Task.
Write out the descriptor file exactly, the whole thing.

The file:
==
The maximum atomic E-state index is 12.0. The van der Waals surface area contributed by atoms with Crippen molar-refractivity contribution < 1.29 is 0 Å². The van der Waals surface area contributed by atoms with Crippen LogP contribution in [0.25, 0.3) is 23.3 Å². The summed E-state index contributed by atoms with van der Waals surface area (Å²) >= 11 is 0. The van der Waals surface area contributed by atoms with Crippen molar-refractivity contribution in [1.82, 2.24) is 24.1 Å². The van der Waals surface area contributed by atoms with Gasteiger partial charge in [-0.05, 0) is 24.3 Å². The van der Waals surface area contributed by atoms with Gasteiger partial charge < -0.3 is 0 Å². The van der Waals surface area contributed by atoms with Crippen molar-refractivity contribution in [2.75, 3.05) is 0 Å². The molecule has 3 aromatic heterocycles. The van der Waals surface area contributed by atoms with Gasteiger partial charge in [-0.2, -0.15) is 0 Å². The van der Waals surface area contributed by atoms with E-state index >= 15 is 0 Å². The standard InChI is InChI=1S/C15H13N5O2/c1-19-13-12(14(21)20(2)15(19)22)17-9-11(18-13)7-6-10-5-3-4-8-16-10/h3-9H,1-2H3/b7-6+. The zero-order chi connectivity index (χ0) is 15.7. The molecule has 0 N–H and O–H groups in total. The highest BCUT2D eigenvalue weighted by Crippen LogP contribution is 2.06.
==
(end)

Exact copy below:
The maximum atomic E-state index is 12.0. The van der Waals surface area contributed by atoms with Crippen molar-refractivity contribution < 1.29 is 0 Å². The van der Waals surface area contributed by atoms with Crippen LogP contribution in [0.25, 0.3) is 23.3 Å². The summed E-state index contributed by atoms with van der Waals surface area (Å²) >= 11 is 0. The van der Waals surface area contributed by atoms with Crippen molar-refractivity contribution in [1.82, 2.24) is 24.1 Å². The van der Waals surface area contributed by atoms with Gasteiger partial charge in [-0.05, 0) is 24.3 Å². The van der Waals surface area contributed by atoms with Gasteiger partial charge < -0.3 is 0 Å². The van der Waals surface area contributed by atoms with Crippen molar-refractivity contribution in [2.75, 3.05) is 0 Å². The molecule has 3 aromatic heterocycles. The van der Waals surface area contributed by atoms with Gasteiger partial charge in [-0.2, -0.15) is 0 Å². The van der Waals surface area contributed by atoms with E-state index >= 15 is 0 Å². The standard InChI is InChI=1S/C15H13N5O2/c1-19-13-12(14(21)20(2)15(19)22)17-9-11(18-13)7-6-10-5-3-4-8-16-10/h3-9H,1-2H3/b7-6+. The zero-order chi connectivity index (χ0) is 15.7. The molecule has 0 N–H and O–H groups in total. The highest BCUT2D eigenvalue weighted by Crippen LogP contribution is 2.06.